Abstract: How can we expect to win by ‘working together for a better South Africa’? We each need to take our respective bows…
As far as international sport is concerned, August was a month of mixed blessings for South Africa: We were emasculated in Sri Lanka; in Athens we scored what SABC radio news called a ‘haul’ of medals (less gold medals than a single swimmer – Michael Phelps – and only a few more in total than we collected 12 years ago in Barcelona); and yet we powered our way to victory in the Tri-Nations. Does this mean our cricket team are pathetic, our athletes kind of so-so, but our rugby team are kings of the world? No. But it does convey the impression that magic muti works.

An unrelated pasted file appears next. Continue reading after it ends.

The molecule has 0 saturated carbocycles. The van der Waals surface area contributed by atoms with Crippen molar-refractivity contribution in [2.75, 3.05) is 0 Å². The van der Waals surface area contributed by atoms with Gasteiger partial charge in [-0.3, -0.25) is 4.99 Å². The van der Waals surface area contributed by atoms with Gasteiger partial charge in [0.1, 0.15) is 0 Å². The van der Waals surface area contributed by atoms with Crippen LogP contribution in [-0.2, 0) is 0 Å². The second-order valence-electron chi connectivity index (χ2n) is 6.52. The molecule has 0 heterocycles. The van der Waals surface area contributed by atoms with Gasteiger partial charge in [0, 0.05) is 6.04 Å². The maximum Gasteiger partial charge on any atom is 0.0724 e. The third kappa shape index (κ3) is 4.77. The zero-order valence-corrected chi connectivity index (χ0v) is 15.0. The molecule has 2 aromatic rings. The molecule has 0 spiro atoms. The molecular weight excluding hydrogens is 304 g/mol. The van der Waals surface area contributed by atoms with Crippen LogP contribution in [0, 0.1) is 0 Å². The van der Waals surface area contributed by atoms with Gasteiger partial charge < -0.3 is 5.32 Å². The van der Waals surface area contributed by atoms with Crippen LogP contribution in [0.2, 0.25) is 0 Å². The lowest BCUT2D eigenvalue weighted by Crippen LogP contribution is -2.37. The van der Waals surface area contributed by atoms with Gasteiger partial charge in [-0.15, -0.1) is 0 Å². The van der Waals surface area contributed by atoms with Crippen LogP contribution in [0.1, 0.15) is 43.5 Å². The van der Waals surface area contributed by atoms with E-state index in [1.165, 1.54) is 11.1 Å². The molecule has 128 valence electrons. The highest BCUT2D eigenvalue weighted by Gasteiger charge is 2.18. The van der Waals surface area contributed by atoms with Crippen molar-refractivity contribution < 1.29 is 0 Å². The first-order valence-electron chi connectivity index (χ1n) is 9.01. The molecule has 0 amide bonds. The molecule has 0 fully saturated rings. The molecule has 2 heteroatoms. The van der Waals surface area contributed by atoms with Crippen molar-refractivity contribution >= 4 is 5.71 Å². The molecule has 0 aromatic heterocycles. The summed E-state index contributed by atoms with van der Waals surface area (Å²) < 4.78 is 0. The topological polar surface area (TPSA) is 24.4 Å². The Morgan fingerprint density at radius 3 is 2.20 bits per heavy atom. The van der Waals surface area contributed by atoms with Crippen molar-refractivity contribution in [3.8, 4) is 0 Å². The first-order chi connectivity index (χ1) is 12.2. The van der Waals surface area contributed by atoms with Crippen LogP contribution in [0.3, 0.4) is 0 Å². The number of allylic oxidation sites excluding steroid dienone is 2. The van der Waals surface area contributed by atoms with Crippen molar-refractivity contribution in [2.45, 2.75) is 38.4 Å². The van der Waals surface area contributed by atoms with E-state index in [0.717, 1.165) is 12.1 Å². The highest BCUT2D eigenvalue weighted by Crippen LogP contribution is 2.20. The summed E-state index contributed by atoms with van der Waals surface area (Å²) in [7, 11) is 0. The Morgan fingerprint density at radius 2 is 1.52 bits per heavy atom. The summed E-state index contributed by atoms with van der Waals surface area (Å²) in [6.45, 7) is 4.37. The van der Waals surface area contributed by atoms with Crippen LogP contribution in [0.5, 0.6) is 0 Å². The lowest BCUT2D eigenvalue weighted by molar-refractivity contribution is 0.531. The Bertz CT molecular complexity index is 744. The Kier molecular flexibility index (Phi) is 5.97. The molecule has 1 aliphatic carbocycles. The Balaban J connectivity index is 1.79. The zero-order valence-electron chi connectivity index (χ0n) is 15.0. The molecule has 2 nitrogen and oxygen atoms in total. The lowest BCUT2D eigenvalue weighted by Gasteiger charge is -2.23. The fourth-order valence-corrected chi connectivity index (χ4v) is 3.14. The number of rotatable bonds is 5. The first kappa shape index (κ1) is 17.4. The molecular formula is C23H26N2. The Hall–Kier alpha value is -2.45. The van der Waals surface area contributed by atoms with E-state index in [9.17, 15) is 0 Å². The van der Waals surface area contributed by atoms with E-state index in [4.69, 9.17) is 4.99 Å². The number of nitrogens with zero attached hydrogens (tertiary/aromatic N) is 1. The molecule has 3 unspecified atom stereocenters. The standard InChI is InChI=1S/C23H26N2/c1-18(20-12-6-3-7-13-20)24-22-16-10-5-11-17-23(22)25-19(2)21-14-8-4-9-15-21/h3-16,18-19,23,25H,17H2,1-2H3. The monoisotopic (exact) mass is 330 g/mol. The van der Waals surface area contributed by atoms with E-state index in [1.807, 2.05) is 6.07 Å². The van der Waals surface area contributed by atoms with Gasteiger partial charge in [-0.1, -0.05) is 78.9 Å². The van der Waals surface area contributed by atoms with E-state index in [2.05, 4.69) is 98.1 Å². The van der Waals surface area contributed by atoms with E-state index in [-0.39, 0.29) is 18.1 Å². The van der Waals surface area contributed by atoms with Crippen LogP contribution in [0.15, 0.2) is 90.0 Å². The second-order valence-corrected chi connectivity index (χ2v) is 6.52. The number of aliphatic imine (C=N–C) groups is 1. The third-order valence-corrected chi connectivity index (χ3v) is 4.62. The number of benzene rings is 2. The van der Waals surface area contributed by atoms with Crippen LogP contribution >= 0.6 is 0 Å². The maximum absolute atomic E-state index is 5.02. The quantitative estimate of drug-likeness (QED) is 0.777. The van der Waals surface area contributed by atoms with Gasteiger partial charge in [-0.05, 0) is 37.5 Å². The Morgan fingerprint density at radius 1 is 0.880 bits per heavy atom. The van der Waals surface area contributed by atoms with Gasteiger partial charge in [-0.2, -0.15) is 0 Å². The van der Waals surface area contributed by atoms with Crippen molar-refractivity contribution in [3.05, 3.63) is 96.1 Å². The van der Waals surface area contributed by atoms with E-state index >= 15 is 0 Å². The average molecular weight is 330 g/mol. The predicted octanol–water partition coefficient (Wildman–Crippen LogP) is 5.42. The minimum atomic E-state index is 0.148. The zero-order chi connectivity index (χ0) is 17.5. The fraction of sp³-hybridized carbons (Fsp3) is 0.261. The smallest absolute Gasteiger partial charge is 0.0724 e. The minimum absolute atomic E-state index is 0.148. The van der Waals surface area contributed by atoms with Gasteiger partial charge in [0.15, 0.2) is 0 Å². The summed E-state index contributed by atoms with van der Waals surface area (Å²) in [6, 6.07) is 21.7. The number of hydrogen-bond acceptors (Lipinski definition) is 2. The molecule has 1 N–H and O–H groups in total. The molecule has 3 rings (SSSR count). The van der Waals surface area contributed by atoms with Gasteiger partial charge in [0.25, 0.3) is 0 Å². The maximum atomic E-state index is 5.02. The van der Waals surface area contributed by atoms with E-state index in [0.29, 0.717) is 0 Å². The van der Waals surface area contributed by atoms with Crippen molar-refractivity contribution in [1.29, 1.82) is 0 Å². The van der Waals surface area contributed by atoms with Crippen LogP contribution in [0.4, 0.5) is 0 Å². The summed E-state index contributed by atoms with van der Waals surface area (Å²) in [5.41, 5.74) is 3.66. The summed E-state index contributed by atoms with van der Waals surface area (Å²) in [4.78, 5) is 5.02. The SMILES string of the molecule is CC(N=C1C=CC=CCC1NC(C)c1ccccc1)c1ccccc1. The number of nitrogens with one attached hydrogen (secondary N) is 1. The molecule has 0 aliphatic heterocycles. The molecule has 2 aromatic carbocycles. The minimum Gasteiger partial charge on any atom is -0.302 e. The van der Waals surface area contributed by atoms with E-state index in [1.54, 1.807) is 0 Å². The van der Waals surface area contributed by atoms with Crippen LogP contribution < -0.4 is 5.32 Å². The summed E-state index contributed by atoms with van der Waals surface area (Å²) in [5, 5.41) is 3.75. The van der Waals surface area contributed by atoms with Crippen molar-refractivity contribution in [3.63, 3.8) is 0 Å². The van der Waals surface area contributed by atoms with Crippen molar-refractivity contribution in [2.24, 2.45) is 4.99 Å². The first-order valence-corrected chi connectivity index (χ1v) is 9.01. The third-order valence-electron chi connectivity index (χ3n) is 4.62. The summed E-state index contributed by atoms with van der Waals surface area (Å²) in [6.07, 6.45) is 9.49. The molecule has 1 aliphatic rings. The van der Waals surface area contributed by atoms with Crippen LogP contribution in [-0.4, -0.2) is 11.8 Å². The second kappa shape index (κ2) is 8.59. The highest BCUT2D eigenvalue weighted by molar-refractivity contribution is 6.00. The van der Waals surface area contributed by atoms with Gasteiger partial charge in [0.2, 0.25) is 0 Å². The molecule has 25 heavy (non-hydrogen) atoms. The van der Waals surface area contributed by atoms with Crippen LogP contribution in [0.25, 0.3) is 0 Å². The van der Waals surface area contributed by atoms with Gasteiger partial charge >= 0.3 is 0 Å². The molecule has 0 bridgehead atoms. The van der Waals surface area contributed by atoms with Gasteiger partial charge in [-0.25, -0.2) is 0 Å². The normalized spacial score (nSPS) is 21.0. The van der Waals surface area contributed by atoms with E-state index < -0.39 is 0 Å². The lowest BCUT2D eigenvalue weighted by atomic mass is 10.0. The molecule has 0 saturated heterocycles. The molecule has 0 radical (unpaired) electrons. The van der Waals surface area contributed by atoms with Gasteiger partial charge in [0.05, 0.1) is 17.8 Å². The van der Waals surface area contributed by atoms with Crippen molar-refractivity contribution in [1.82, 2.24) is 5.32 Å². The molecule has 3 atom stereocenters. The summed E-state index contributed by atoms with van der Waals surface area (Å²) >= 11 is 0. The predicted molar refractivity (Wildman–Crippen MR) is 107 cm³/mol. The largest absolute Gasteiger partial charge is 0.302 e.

Think about it. Other than sheer bulk, what is it that our rugby team had that was missing from our cricketers and athletes? The answer was there for everyone to see when the Boks beat Australia in the final match of the Tri-Nations. It was on their sleeve: It was 46664 – former President Mandela’s former prisoner number. Our boys in green and gold played with the number on their sleeves ‘as a sign of respect for Madiba’. One would like to believe that the Madiba magic was somehow transmitted through the patch, infused into the players and then, coursing through their veins, it powered them to run swifter, jump higher and kick truer.